Because it is was already the standard for typewriters and when a better method came (Dvorak). People were already used to to QWERTY.
Note: Dvorak optimized his keyboard for speed in typing ordinary English language text by professional secretaries (e.g. business letters, memos, books, magazine and newspaper articles). There is no evidence that it would be any better than the QWERTY (or any other keyboard layout) for the often largely numerical computer data or use by nonprofessional typists.
Note: Other keyboard layouts are used on computers and typewriters in other countries (e.g. AZERTY, QUERTZ).
Paul Baran (born 1926) was one of the developers of packet-switched networks along with Donald Davies and Leonard Kleinrock. He was born in Poland, but his family moved to Boston in 1928. Baran did undergraduate work at Drexel University, obtained his Masters degree in Engineering from UCLA in 1959 and began working for the RAND Corporation in the same year. The development of a communication network that would withstand a nuclear attack was important to US defence strategy. Baran developed his ideas for packet-switched networks as a solution. Similar ideas were also being independently pursued by Donald Davies from the National Physical Laboratory in the UK and Leonard Kleinrock at MIT. Baran also provided a spark of invention to four other important networking technologies. He was involved in the origin of the packet voice technology developed by StrataCom at its predecessor, Packet Technologies. This technology led to the first commercial pre-standard ATM product. He was also involved with the discrete multitone modem technology developed by Telebit, which was one of the roots of Orthogonal frequency-division multiplexing which is used in DSL modems. Paul also founded Metricom, the first wireless Internet company which deployed the first public wireless mesh networking system and Com21 an early cable modem company. In all cases, he provided early ideas and gave credibility to strong groups of developers who then took those ideas far beyond Baran's original spark. Paul Baran also extended his work in packet switching to wireless-spectrum theory, developing what he called "kindergarten rules" for the use of wireless spectrum. In addition to his innovation in networking products, he is also credited with inventing the metal detector used in airports.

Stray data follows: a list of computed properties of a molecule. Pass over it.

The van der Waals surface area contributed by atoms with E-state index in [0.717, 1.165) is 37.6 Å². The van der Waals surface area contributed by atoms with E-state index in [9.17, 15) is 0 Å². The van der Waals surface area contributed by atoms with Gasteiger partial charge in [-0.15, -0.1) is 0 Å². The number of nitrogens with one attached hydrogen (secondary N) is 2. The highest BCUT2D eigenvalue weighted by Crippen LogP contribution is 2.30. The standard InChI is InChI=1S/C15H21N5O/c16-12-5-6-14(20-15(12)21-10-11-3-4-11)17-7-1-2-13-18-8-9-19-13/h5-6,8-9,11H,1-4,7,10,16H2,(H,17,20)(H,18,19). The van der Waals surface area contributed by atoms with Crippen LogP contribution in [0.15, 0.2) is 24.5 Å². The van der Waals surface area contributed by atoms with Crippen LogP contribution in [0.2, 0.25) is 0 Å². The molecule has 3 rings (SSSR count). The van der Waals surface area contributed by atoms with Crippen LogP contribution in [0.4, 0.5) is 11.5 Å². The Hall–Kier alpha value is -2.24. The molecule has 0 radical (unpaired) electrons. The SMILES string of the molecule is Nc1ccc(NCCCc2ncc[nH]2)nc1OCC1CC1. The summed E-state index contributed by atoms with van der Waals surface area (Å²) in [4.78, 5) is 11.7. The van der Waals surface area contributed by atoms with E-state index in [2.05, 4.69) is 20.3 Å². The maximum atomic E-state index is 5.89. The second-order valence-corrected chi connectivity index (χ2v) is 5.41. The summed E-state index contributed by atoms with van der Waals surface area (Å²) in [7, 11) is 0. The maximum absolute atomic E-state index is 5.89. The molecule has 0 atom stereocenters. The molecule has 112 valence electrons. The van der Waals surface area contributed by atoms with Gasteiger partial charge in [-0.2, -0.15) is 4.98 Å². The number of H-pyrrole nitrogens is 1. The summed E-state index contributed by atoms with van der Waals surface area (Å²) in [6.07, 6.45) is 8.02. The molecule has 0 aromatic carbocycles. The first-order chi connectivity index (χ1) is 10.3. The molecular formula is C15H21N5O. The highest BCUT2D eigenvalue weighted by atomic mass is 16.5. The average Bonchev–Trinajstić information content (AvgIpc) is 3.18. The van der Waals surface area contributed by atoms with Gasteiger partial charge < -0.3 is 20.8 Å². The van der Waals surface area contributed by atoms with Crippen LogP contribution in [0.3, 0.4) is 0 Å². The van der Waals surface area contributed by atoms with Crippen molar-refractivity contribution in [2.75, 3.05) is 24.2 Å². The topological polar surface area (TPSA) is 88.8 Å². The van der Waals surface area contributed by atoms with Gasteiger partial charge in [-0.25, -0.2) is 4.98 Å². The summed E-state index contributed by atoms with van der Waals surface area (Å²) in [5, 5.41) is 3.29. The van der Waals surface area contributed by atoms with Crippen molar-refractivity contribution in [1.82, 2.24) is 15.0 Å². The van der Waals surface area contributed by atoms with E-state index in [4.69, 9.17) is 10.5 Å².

According to the Lisa specs on Low End Mac, the Lisa weighed 48 lbs.
Short Answer: 1 Megabyte is equal to 1,024 Kilobytes (1 MB = 1,024 KB)
---- Detailed Answer -- Bits, Bytes, Kilobytes, and more...
Computers are electronic devices so they view everything as either being ON or OFF. By stringing together groups of on and off messages, computers can store and process information.
The code for ON and OFF are represented numerically as either a one (1) or a zero (0). 1=ON, 0=OFF. Individually, each one or zero is called a Binary Digit or BIT for short.
A collection of 8 BITS (or eight zeros and ones) is equal to 1 BYTE
In human terms, 1 BYTE is equal to one character (a letter, number, space, dash, etc.)
For example, when you type the letter "A" your computer sees "01000001" and if you type the letter "a" in lowercase it sees "01100001." Each zero and one by itself is a BIT; each collection of eight BITS makes up one BYTE.
1 BIT = 1 BINARY DIGIT (either a 0 or a 1)
1 BYTE = 1 CHARACTER
1,024 BYTES = 1 KILOBYTE (KB) (one typewritten page is about 2 KB)
1,024 KILOBYTES = 1 MEGABYTE (MB) (a complete novel is around 2 MB)
1,024 MEGABYTES = 1 GIGABYTE (GB) (a stack of books 60 feet high would fit in 2 GB)
1,024 GIGABYTES = 1 TERABYTE (TB) (all the books in a major research library = 2 TB)
1,024 TERABYTES = 1 PETABYTE (PB) (every book in every US library = 2 PB)
1,024 PETABYTES = 1 EXABYTE (all the words ever spoken by humans = 5 EB)
They incorporated in 1977 (January) and went public in 1980.